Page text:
not for that we would be unclothed; that is, of our bodies; and this he says, not through any love and liking he had to this animal life, or to the sensual methods of living here, which make natural men in love with life, and desirous of always living here; but from a principle of nature, which recoils at death, does not like a dissolution, chooses any other way of removing out of this world than by death; a translation of soul and body together to heaven, like that of Enoch and Elijah's, is more eligible even to a good man; or such a change as will be upon the living saints at the coming of Christ, which the apostle seems to have in view, who will be not unclothed of their bodies, as men are at death,

but clothed upon; as is here desired, with incorruption and immortality:

that mortality might be swallowed up of life; not that the mortal body, or the substance of the body, which is mortal, might be consumed and destroyed, but that mortality, that quality to which it is subject by sin, might be no more: and he does not say, that "death may be swallowed up of life", which will be done in the resurrection morn; but mortality, which being swallowed up by a translation, or such a change as will be at the last day, will prevent death: and the phrase, swallowed up, denotes the suddenness of the change, in an instant, in a moment, in the twinkling of an eye, and that without any pain, or such agonies as usually attend death; and also the utter, final, and total abolition of mortality; so that there will never be more any appearance of it; his desire is, that it may be swallowed up "of the life", which is properly and emphatically life, as this life is not; and means the glorious, immortal, and everlasting life, which saints enter into as soon as they are rid of their mortal bodies, and the mortality of them.

For we that are in this tabernacle do groan, being burdened: not for that we would be unclothed, but clothed upon, that mortality might be swallowed up of life.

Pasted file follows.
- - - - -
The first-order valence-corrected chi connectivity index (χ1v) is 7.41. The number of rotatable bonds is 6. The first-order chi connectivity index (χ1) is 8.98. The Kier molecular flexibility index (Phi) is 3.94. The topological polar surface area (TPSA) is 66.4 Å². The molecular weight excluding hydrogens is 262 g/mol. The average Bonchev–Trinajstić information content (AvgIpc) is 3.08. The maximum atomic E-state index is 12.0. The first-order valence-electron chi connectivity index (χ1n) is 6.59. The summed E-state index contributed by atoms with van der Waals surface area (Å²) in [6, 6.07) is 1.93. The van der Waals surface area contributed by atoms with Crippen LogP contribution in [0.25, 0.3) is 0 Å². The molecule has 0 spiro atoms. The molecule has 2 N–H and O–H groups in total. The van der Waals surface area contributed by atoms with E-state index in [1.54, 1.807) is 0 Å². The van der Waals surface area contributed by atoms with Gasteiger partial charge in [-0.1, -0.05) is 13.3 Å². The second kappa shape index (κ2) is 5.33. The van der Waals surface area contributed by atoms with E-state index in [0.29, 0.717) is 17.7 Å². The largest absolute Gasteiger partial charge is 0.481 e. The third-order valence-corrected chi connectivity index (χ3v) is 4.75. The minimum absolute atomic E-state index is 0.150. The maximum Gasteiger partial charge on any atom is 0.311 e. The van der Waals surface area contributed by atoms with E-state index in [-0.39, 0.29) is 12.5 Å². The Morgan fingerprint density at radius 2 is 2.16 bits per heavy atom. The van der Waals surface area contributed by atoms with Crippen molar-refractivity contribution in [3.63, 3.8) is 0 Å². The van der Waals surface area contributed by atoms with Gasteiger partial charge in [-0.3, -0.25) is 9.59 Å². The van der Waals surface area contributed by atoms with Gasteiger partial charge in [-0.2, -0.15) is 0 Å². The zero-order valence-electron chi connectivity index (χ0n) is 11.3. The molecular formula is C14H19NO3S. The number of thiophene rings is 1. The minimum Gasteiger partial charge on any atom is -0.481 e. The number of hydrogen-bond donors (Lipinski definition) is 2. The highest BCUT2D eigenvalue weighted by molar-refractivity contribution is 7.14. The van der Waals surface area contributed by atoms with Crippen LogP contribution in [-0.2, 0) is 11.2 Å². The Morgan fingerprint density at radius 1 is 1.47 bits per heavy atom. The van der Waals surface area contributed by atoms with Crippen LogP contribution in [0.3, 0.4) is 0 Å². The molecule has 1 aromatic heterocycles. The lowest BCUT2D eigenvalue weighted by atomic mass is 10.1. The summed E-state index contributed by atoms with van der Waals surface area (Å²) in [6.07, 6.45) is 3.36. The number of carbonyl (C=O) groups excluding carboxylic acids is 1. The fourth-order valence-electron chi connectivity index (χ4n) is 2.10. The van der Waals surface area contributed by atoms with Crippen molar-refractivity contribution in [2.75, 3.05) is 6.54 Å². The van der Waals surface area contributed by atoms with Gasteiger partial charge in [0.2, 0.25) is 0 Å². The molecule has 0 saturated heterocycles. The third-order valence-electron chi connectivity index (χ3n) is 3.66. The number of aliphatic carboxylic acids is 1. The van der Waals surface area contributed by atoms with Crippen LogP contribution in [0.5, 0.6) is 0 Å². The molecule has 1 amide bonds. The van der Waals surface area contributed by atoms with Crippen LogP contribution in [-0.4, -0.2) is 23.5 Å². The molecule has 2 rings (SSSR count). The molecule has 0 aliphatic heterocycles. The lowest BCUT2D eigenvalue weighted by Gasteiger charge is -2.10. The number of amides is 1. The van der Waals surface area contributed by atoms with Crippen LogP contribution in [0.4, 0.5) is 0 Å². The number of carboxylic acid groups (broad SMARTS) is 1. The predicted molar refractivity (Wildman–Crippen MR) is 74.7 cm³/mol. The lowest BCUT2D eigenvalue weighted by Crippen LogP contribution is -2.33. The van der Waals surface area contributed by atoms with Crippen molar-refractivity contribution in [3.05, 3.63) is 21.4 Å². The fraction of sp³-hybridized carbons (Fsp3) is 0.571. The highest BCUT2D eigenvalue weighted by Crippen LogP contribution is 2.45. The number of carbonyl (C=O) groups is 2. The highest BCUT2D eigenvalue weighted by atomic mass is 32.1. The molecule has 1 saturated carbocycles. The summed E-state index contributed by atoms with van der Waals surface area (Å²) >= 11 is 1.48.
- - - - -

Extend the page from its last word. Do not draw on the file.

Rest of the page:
2 Corinthians 5:4. An explanation defining more precisely, and therewith giving a reason for (γάρ), 2 Corinthians 5:3, after a frequent practice of the apostle. Comp. 2 Corinthians 4:10-11. In this καί, even, serves to emphasize the οἱ ὄντες ἐν τ. σκ., just as with ἐν τούτῳ in 2 Corinthians 5:2.

The ἐν τούτῳ of 2 Corinthians 5:2 is here more precisely defined by οἱ ὄντες ἐν τῷ σκήνει, in which οἱ ὄντες is prefixed with emphasis: for even as those who are still in the tent, i.e. for even as those whose sojourn in the tent is not yet at an end; already while we are still in possession of the bodily life, which duration of time is opposed to the moment of the possible κατάλυσις τοῦ σκήνους, when the tent is left, and when the longing and sighing after the new body would be still stronger; comp. on 2 Corinthians 5:2. From the very position of the καί Hofmann is wrong in making its emphasis fall on βαρούμενοι, which extorts sighs from us, and then taking οἱ ὄντες ἐν τ. σκ. in antithetic reference to what is afterwards affirmed of these subjects, since they prefer to remain in the earthly life (comp. οἱ ζῶντες, 2 Corinthians 4:11). The οἱ ὄντες ἐν τ. σκ. can only, in fact, be the same as the ἐν τούτῳ of 2 Corinthians 5:2, which, however, Hofmann has already wrongly understood in another way; the two expressions explain one anothe.

τῷ σκήνει] The article expresses the tent which is defined by the connection (the body).

βαρούμενοι] definition assigning a reason for στενάζ.: inasmuch as we are depressed; not, however, propter calamitates (2 Corinthians 1:8), as Piscator, Emmerling, Schneckenburger, Fritzsche suppose without any ground in the context, but the cause of the pressure which extorts the sighs is expressed by the following ἐφʼ ᾧ οὐ θέλομεν κ.τ.λ., so that βαρούμενοι, ἐφʼ ᾧ οὐ θέλομεν κ.τ.λ. is a more precise explanation of the τὸ οἰκητήριονἐπιποθοῦντες of 2 Corinthians 5:2.